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10. BYU 21, Notre Dame 14 (October 15, 1994)
9. BYU 31, TCU 17 (September 28, 2006)
8. BYU 70, Utah 31 (November 18, 1989)
7. BYU 18, Texas A&M 17 (September 8, 1979)
This game is the one that got it all going and put BYU on the map nationally. Despite the WAC championships in 1974, 1976-78, and even receiving a vote for number one early in the 1977 season, BYU was relatively unknown coming into the 1979 season. On the other hand, Texas A&M was a recognized force nationally.
In typical fashion for season opening games under LaVell Edwards, the passing game struggled with its timing and the offense was not very productive. The defense, however, rose to the challenge. A goal line stand and a blocked punt helped keep this game close and within reach late in the fourth quarter when the offense finally started to click.
Starting quarterback Marc Wilson was playing in this game still recovering from an emergency appendectomy during the summer. His 6’5” frame had dropped to 165 pounds. Nevertheless, with the game on the line, Wilson drove BYU down the field for a touchdown with 52 seconds left to pull within one, 17-16. Coach Edwards let the team decide whether to go for one or two. The team elected to try a potential game winning two-point conversion, rather than settle for a tie. It worked, and BYU won the game and started what was then the greatest season in BYU history.
Score (maximum points for each category is in parenthesis):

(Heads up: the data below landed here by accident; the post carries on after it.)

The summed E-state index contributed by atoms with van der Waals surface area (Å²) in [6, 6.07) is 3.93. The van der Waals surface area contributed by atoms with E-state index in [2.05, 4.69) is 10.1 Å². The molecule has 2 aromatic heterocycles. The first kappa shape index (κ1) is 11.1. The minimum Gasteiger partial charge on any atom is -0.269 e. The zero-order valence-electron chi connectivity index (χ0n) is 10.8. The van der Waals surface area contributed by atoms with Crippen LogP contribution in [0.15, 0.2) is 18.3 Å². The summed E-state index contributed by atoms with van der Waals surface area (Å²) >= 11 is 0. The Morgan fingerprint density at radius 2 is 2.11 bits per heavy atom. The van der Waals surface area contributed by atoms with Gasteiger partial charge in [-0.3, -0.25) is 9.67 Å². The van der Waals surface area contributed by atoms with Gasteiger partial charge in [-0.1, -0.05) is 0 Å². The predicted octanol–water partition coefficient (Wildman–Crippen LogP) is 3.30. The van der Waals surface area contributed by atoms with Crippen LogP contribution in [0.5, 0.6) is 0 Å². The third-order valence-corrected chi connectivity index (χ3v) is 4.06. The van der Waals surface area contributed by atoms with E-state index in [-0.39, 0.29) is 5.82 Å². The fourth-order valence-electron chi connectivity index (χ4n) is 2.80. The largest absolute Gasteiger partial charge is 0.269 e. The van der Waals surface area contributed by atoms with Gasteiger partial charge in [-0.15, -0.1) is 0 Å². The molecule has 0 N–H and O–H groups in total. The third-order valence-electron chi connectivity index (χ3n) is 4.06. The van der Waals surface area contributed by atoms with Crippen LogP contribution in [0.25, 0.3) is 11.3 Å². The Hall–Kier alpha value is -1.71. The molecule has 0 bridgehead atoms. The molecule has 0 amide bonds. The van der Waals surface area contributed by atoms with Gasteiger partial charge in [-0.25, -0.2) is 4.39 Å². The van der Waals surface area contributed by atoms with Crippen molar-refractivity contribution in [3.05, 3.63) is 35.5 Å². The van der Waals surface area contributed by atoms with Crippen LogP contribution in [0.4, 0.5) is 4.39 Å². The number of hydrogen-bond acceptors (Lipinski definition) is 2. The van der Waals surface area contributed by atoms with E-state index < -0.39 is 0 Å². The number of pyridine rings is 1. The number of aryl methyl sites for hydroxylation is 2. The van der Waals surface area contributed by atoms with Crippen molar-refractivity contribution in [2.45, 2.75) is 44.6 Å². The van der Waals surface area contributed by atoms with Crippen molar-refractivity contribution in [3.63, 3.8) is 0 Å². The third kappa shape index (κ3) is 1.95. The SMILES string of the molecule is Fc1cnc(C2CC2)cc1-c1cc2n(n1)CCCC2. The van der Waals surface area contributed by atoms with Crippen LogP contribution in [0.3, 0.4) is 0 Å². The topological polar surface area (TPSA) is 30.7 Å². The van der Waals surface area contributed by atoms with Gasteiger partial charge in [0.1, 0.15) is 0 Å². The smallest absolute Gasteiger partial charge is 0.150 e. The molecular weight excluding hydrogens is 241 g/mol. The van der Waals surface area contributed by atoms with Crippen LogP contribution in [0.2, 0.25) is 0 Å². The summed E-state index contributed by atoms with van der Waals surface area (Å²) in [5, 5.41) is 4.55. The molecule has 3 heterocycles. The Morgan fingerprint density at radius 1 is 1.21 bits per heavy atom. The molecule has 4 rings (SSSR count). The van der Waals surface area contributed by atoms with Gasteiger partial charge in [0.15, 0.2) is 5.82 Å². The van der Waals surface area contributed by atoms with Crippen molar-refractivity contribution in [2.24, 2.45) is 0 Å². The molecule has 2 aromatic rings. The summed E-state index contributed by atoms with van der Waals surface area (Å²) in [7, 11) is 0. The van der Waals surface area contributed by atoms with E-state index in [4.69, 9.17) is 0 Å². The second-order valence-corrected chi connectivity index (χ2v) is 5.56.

1. Caliber of opponent: 15 points (25). Texas A&M was ranked number 14 at the time of the game, but finished the year only 6-5. Five players were drafted in 1980 (including the 5th and 10th overall picks) and two more were drafted in 1981.
2. What was at stake: 10 points (20). National respect was at stake. BYU had won the WAC championship in four of the last five years, and won nine games each of the last two seasons. However, BYU had never beaten a quality team outside the WAC, which was even more important for BYU’s credibility since Arizona State and Arizona left the WAC the year before.
3. What was the impact: 16 points (20). This win was the catalyst for BYU’s first undefeated regular season, and first top 10 ranking in the national polls. The Texas media took notice of BYU, which was very important for a program’s reputation back then. Marc Wilson placed third in the Heisman Trophy voting. LaVell Edwards was voted National Coach of the Year. Although it was five years prior, this game probably helped BYU win the national championship in 1984.
4. Underdog: 10 points (10). BYU was a heavy underdog.
5. Dramatic win: 8 points (10). BYU scored the winning touchdown with less than a minute to play.
6. Underlying storylines: 3 points (5). Marc Wilson’s burst appendix and subsequent weight loss. The game was played in Houston since the Texas A&M stadium in College Station, TX, was being renovated.
7. Nostalgia: 5 points (10). This game put BYU permanently on the map. This was the first major upset by BYU, and “giant slayer” has now become part of BYU’s identity.
8. Total: 67 points
Video highlights: BYU 18, Texas A&M 17 (This video starts with the 1979 Texas A&M game, but it has some additional footage)
6. BYU 20, Pittsburgh 14 (September 1, 1984)
5. BYU 14, Oklahoma 13 (September 5, 2009)
4. BYU 24, Michigan 17 (December 21, 1984)
3. BYU 19, Kansas State 15 (January 1, 1997)
2. BYU 46, SMU 45 (December 19, 1980)
1. BYU 28, Miami 21 (September 8, 1990)